Mass spectrometry analysis was performed as previously described (Demetriades et al, 2014).
ATP measurements & intracellular amino acid quantification
Cells were seeded in 6‐well plates and treated with the respective dsRNAs as described above. After 3 days, the cells were resuspended, counted, and seeded in a 24‐well plate at 750,000 cells/well. After an overnight incubation at 25°C, the cells were starved for amino acids for 30 min and then lysed in the plate with 80 μl of ATP lysis buffer (ATPlite™ Luminescence Assay System, Perkin Elmer #6016941); 3 μl of the lysate was mixed with 100 μl of the substrate, and after 10‐min incubation at room temperature in the dark, the signal was read in a Mithras plate reader (Berthold Technologies). The signal was normalized to total protein levels measured by Bradford assay (BIORAD).
Intracellular amino acid measurements were performed as described in Demetriades et al (2014). Five biological replicates per condition were analyzed.
Click‐it OPP de novo protein synthesis quantification
Kc167 cells incubated for 4 days with LacZ control, eIF4A, eIF3‐S2 dsRNAs, or no dsRNA were seeded on the day of the experiment at a density of 500,000 cells per well on glass coverslips. After adhesion, cells were treated with DMSO or CHX (50 μg/ml) in Schneider's for 5 min. After medium removal, cells were incubated for 30 min at 25°C with medium containing 20 μM Click‐it OPP reagent. Cells were then fixed, labeled, and mounted according to the manufacturer's instructions (Click‐it Plus OPP protein synthesis assay 488 kit, Molecular Probes, C10458). Images were acquired with a 40× objective (no digital zoom) using a Leica TCS SP8 confocal microscope. Total cellular OPP intensity (488 green channel) was quantified with ImageJ software (NIH, Bethesda, MD, USA) and normalized to the number of cells in the field (counted by nuclear stain). Three independent images per condition were quantified, and the means were normalized to the no dsRNA condition. All images were captured using the same settings.
In vitro binding of RagC and eIF4G
For the eIF4G expression construct pET‐DUET1‐His‐eIF4G (1,438–1,666), Drosophila eIF4G (aa 1,438–1,666) was amplified by PCR and cloned into the EcoRI/NotI sites of pET‐DUET1 (gift from Dan Levy) in frame with the His‐tag. For the GST‐RagC expression construct pGEX‐4T‐1‐RagC, full‐length Drosophila RagC was amplified by PCR and cloned into the EcoRI/NotI site of pGEX‐4T‐1 in frame with the GST protein. Both proteins were expressed in Rosetta BL21 bacteria overnight under constant shaking at 18°C. The next day, cells were lysed in lysis buffer (for His‐eIF4G: Tris–HCl pH 8 20 mM, NaCl 150 mM, 10 mM imidazole, 0.015% 2‐mercaptoethanol, 3.6 mg/ml lysozyme, 1× EDTA‐free protease inhibitor cocktail, 0.2% NP‐40, 100 μg/ml DNAse I (Roche) in millipore water; for GST proteins: 10 mM DTT, 1× EDTA‐free protease inhibitor cocktail, 20 mg/ml lysozyme, 100 μg/ml DNAse, 1× Promega FAST‐Break Cell lysis reagent in 1× PBS) via 2 freeze–thaw cycles at −80°C. Lysates were clarified by centrifugation for 15 min at 21,000 g at 4°C. Clarified lysates were added to Ni‐NTA agarose beads (Quiagen #1018244) to purify His‐eIF4G or Glutathione Sepharose 4B beads (GE Healthcare #17075601) to purify GST and GST‐RagC proteins for 1 h at 4°C under rotation. Ni‐NTA beads were washed three times and His‐tag protein was eluted with elution buffer (Tris–HCl pH8 20 mM, NaCl 150 mM, 333 mM imidazole, 0.015% 2‐mercaptoethanol, 10% glycerol, 1× EDTA‐free protease inhibitor cocktail in Millipore water). His‐tag protein was then dialyzed against 1× PBS containing 5% glycerol. Glutathione beads were washed four times with 10 mM DTT, 1× protease inhibitor cocktail in 1× PBS. Then, 125 μg of His‐protein was incubated with GST or GST‐RagC‐bound glutathione beads overnight at 4°C under rotation. The next day, beads were washed 5 times with 10 mM DTT, 1× protease inhibitor cocktail in 1× PBS and resuspended in 2× Laemmli sample buffer (140 mM Tris–HCl pH 8.6, 12% glycerol, 5% SDS, 240 mM DTT) and then boiled for 5 min at 95°C before loading on SDS–PAGE gels. Gels were either stained with Coomassie solution (0.1% Coomassie 250R, 9.2% acetic acid, 4% ethanol) for 10 min or used for immunoblotting to detect the His‐tag (mouse anti‐His, GE Healthcare #27471001).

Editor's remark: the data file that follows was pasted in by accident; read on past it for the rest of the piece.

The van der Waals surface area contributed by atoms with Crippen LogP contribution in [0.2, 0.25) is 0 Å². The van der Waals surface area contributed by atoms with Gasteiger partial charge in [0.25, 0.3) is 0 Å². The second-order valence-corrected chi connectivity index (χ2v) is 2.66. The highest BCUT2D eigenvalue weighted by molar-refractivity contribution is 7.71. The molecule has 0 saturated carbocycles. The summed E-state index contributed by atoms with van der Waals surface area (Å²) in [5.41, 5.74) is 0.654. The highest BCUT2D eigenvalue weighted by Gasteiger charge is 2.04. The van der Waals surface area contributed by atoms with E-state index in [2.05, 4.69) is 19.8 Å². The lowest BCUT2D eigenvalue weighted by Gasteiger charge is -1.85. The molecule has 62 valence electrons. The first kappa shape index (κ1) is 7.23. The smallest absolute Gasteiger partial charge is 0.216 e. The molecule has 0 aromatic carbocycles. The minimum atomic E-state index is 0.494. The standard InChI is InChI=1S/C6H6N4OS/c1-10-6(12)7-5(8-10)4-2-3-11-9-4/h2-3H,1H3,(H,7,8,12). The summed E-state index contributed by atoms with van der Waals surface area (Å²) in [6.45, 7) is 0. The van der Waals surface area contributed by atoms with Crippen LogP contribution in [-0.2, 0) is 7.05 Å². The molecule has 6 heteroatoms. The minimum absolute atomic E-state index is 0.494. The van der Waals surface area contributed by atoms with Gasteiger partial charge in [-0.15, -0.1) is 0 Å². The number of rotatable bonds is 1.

All authors designed experiments and interpreted data. F‐FT, M‐AA, CD, and KS performed experiments. F‐FT, M‐AA, CD, MB, and AAT wrote the paper.
Conflict of interest
The authors declare that they have no conflict of interest.
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We thank the Metabolomics Core Technology Platform of the Excellence cluster “CellNetworks” (University of Heidelberg) and the Deutsche Forschungsgemeinschaft (grant ZUK 40/2010‐3009262) for support with the HPLC‐based intracellular amino acid measurements, the DKFZ Mass Spectrometry core facility for protein identifications, the DKFZ Animal Core facility for immunizations, and Katrine Weischenfeldt and Andreas Bietz for technical support. This work was supported in part by the European Research Council under the European Union's Seventh Framework Programme via an ERC Starting Grant (#260602) to AT and an ERC Advanced Grant (“Syngene”) to MB.
FundingMetabolomics Core Technology Platform of the Excellence cluster “CellNetworks” (University of Heidelberg)